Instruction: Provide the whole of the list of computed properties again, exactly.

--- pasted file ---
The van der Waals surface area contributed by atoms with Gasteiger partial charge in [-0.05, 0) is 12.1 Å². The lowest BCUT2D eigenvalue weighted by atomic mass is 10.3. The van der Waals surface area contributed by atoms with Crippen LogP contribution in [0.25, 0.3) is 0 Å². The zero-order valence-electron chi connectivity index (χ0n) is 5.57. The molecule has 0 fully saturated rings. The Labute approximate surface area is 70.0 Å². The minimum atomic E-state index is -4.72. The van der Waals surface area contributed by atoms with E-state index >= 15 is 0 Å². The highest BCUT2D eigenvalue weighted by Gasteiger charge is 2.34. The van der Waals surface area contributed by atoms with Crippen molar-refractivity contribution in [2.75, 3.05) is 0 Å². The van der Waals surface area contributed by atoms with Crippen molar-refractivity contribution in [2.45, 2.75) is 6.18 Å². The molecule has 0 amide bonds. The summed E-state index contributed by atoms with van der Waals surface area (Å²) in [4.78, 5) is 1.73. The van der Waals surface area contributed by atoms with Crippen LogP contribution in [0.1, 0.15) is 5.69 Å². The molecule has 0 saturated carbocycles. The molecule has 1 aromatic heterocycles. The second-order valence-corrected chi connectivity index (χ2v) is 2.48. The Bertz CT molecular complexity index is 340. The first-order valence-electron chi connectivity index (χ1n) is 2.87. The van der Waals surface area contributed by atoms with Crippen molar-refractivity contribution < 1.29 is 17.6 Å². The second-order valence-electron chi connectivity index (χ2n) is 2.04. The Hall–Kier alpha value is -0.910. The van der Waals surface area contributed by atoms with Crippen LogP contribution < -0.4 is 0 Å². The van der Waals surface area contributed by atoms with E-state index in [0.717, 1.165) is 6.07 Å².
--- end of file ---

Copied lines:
The van der Waals surface area contributed by atoms with Gasteiger partial charge in [-0.05, 0) is 12.1 Å². The lowest BCUT2D eigenvalue weighted by atomic mass is 10.3. The van der Waals surface area contributed by atoms with Crippen LogP contribution in [0.25, 0.3) is 0 Å². The zero-order valence-electron chi connectivity index (χ0n) is 5.57. The molecule has 0 fully saturated rings. The Labute approximate surface area is 70.0 Å². The minimum atomic E-state index is -4.72. The van der Waals surface area contributed by atoms with E-state index >= 15 is 0 Å². The highest BCUT2D eigenvalue weighted by Gasteiger charge is 2.34. The van der Waals surface area contributed by atoms with Crippen molar-refractivity contribution in [2.75, 3.05) is 0 Å². The van der Waals surface area contributed by atoms with Crippen molar-refractivity contribution in [2.45, 2.75) is 6.18 Å². The molecule has 0 amide bonds. The summed E-state index contributed by atoms with van der Waals surface area (Å²) in [4.78, 5) is 1.73. The van der Waals surface area contributed by atoms with Crippen LogP contribution in [0.1, 0.15) is 5.69 Å². The molecule has 0 saturated carbocycles. The molecule has 1 aromatic heterocycles. The second-order valence-corrected chi connectivity index (χ2v) is 2.48. The Bertz CT molecular complexity index is 340. The first-order valence-electron chi connectivity index (χ1n) is 2.87. The van der Waals surface area contributed by atoms with Crippen molar-refractivity contribution < 1.29 is 17.6 Å². The second-order valence-electron chi connectivity index (χ2n) is 2.04. The Hall–Kier alpha value is -0.910. The van der Waals surface area contributed by atoms with Crippen LogP contribution < -0.4 is 0 Å². The van der Waals surface area contributed by atoms with E-state index in [0.717, 1.165) is 6.07 Å².